Our concern is that this language would now require a general liability policy to guarantee the quality of a contractor’s work much like a performance bond or warranty. This is contrary to our understanding of the intent of the general liability policy, which is to cover the consequential damage resulting from faulty work, but not the faulty work itself.

Section 2 of the bill poses additional problems. Page 7, line 3 (2) is as follows: “… insurer shall not issue a liability insurance policy to a construction professional that includes a provision that excludes or limits coverage under the policy for one or more claims arising from bodily injury, property damage, advertising injury, or personal injury that occurred before the inception date of the policy and is otherwise afforded coverage by the policy.” The effect of this wording would prohibit carriers from using any type of prior acts exclusions or Montrose endorsements (continuous or progressive damages not known, but occurring prior to the effective date of coverage). The only exception in the bill would be prior acts that could lead to a claim the insured had “actual knowledge” of and failed to disclose to the insurer. In other words if a contractor discloses prior acts that caused a loss or could cause a loss and the insurer writes a policy the insurer would on the hook for the coverage of these prior acts.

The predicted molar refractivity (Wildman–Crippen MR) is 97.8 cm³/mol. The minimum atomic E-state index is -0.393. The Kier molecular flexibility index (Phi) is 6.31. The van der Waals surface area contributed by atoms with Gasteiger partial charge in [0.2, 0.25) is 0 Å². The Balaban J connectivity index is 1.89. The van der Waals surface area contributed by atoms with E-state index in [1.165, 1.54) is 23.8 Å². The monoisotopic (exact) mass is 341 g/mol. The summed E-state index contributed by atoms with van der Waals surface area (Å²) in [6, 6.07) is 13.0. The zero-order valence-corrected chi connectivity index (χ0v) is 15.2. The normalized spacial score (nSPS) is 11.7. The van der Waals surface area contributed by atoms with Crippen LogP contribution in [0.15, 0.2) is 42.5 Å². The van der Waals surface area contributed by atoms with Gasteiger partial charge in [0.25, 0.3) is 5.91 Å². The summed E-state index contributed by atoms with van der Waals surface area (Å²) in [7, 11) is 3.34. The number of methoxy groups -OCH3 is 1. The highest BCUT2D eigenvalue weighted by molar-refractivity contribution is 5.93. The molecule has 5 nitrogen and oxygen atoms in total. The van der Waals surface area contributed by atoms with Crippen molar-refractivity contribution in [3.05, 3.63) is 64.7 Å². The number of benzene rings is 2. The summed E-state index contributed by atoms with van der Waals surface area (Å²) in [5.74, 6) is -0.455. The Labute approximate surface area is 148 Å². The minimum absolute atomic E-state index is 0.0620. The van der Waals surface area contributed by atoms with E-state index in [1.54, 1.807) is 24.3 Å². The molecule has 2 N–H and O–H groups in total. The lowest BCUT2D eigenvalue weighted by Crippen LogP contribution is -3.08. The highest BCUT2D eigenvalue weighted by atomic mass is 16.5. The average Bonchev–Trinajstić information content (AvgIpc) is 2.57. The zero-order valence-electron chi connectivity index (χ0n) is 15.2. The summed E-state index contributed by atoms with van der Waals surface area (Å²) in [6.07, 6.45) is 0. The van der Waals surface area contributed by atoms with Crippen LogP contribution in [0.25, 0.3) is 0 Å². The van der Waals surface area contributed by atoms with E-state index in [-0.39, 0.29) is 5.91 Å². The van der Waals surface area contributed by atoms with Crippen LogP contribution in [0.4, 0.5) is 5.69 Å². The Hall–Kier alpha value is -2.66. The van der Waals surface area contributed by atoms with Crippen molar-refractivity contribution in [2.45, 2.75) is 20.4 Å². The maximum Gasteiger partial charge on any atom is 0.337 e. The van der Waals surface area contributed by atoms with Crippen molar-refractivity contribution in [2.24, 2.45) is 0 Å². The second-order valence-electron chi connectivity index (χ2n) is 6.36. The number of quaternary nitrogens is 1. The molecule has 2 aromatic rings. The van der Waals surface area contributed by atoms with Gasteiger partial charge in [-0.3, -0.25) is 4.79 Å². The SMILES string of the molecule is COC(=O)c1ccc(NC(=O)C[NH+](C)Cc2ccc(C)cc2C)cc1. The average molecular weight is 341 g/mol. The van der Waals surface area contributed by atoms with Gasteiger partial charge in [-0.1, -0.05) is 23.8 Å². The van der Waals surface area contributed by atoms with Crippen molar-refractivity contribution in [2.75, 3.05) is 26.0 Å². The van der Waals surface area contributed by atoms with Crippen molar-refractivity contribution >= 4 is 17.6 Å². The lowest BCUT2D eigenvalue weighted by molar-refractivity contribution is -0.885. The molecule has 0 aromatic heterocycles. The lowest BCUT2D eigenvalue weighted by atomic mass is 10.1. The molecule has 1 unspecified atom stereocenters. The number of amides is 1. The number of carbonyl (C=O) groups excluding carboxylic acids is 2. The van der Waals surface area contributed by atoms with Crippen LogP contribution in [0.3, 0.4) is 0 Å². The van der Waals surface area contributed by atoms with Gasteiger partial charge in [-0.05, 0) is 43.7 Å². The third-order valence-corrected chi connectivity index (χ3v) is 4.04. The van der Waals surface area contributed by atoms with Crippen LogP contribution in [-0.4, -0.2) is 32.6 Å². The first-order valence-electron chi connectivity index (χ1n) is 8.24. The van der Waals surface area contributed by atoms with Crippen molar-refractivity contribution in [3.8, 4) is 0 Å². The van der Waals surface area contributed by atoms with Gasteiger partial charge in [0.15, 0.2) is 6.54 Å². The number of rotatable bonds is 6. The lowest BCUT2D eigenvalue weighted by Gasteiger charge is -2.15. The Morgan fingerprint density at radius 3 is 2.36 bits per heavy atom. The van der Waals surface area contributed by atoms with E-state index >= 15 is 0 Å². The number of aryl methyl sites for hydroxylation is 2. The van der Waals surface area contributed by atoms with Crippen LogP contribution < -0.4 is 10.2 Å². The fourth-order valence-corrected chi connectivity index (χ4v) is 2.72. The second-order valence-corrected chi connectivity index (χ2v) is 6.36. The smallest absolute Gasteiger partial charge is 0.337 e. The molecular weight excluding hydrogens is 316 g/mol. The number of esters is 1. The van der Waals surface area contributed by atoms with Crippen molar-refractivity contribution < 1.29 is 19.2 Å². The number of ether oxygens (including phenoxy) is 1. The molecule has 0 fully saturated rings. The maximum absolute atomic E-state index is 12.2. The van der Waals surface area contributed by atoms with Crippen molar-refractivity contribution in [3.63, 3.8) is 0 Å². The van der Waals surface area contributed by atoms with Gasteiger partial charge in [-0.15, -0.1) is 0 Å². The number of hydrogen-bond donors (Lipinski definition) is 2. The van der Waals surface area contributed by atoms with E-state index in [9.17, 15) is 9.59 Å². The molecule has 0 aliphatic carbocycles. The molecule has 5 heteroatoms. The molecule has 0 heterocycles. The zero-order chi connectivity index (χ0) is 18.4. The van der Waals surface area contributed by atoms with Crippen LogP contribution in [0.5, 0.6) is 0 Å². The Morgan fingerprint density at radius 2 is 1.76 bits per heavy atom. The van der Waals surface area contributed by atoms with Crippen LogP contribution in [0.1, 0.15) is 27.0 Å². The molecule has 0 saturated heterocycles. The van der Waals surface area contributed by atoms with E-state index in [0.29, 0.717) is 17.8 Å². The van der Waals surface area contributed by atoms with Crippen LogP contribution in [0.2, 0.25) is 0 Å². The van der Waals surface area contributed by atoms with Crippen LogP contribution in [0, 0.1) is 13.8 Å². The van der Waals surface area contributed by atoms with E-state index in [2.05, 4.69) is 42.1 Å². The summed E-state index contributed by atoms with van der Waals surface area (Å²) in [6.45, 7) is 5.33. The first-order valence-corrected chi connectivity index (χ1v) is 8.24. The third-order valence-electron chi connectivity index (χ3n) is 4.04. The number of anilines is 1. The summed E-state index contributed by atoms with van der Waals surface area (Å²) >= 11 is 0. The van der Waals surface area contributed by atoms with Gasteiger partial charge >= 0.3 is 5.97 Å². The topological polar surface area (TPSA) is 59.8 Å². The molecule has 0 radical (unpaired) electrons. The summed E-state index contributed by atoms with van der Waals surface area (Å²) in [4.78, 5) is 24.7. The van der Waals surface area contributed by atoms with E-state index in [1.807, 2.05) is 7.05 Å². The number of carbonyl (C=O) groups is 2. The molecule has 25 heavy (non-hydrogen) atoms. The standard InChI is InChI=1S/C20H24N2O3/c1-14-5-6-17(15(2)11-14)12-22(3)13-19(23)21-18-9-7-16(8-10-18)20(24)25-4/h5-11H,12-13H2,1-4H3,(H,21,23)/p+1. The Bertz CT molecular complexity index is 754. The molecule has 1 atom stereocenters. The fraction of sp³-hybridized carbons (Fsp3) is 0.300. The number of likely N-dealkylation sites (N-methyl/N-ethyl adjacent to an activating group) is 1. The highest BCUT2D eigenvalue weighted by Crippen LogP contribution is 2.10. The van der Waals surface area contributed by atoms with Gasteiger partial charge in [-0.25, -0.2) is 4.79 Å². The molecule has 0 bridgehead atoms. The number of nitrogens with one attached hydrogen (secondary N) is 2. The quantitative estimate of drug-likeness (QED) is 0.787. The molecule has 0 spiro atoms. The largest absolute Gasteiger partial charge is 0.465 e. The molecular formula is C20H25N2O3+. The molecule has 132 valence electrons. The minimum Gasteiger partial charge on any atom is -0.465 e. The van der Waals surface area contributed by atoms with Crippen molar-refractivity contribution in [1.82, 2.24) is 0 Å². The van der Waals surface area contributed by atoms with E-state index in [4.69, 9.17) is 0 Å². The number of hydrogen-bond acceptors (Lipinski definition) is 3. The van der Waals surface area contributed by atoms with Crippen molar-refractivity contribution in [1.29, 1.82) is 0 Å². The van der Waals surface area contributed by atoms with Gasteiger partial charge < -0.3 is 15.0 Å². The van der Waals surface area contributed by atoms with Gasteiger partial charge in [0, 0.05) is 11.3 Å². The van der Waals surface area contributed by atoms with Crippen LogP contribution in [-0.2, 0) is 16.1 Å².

To put it simply, the bill would make insurers guarantors of the quality of a contractor’s work and require insurers to cover occurrences, including faulty work, which took place prior to the effective date of a policy. It is our opinion that this bill would result in many carriers deciding to no longer write general liability insurance for contractors. Carriers that decide to stay in the marketplace will undoubtedly be offering general liability policies with substantially higher premiums than what is currently available.

Also, since carriers would now have to price to cover prior occurrences it is our belief that the preferred rating approach will be to now write contractors on a claims made policy form. Since the statute of repose in Colorado is eight (8) years these claims made policies would have a retro date of eight years prior to the effective date, which would make these policies very expensive.